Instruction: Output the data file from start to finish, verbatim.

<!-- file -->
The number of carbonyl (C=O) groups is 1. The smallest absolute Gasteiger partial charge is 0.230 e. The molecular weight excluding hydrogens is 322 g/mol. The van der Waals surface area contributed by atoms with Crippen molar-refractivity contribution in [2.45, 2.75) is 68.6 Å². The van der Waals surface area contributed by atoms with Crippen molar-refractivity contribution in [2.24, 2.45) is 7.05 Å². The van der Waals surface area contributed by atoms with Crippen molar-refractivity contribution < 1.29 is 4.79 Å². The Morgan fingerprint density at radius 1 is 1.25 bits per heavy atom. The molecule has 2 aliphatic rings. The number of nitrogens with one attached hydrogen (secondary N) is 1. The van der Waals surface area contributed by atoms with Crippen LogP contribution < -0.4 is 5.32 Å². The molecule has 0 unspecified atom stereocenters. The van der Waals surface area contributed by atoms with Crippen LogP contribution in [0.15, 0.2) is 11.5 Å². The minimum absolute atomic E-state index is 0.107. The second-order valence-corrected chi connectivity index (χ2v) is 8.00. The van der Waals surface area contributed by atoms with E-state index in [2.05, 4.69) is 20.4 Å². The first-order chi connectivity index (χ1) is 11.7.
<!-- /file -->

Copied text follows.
The number of carbonyl (C=O) groups is 1. The smallest absolute Gasteiger partial charge is 0.230 e. The molecular weight excluding hydrogens is 322 g/mol. The van der Waals surface area contributed by atoms with Crippen molar-refractivity contribution in [2.45, 2.75) is 68.6 Å². The van der Waals surface area contributed by atoms with Crippen molar-refractivity contribution in [2.24, 2.45) is 7.05 Å². The van der Waals surface area contributed by atoms with Crippen molar-refractivity contribution < 1.29 is 4.79 Å². The Morgan fingerprint density at radius 1 is 1.25 bits per heavy atom. The molecule has 2 aliphatic rings. The number of nitrogens with one attached hydrogen (secondary N) is 1. The van der Waals surface area contributed by atoms with Crippen LogP contribution < -0.4 is 5.32 Å². The molecule has 0 unspecified atom stereocenters. The van der Waals surface area contributed by atoms with Crippen LogP contribution in [0.15, 0.2) is 11.5 Å². The minimum absolute atomic E-state index is 0.107. The second-order valence-corrected chi connectivity index (χ2v) is 8.00. The van der Waals surface area contributed by atoms with E-state index in [2.05, 4.69) is 20.4 Å². The first-order chi connectivity index (χ1) is 11.7.